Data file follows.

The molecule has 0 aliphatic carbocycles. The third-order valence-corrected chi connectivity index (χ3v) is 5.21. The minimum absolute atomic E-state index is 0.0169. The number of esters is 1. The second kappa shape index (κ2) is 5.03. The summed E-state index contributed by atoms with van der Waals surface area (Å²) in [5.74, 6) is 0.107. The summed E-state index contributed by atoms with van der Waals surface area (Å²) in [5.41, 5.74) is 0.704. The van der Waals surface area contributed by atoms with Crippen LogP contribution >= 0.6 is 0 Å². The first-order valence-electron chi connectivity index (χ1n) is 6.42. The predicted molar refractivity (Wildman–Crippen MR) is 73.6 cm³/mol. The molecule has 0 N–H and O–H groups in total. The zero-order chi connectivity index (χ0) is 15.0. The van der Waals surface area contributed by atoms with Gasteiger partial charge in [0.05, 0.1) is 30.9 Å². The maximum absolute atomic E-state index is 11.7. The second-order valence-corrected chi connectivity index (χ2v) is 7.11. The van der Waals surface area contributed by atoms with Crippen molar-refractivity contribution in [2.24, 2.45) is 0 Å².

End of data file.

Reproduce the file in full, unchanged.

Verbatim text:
The molecule has 0 aliphatic carbocycles. The third-order valence-corrected chi connectivity index (χ3v) is 5.21. The minimum absolute atomic E-state index is 0.0169. The number of esters is 1. The second kappa shape index (κ2) is 5.03. The summed E-state index contributed by atoms with van der Waals surface area (Å²) in [5.74, 6) is 0.107. The summed E-state index contributed by atoms with van der Waals surface area (Å²) in [5.41, 5.74) is 0.704. The van der Waals surface area contributed by atoms with Crippen LogP contribution >= 0.6 is 0 Å². The first-order valence-electron chi connectivity index (χ1n) is 6.42. The predicted molar refractivity (Wildman–Crippen MR) is 73.6 cm³/mol. The molecule has 0 N–H and O–H groups in total. The zero-order chi connectivity index (χ0) is 15.0. The van der Waals surface area contributed by atoms with Gasteiger partial charge in [0.05, 0.1) is 30.9 Å². The maximum absolute atomic E-state index is 11.7. The second-order valence-corrected chi connectivity index (χ2v) is 7.11. The van der Waals surface area contributed by atoms with Crippen molar-refractivity contribution in [2.24, 2.45) is 0 Å².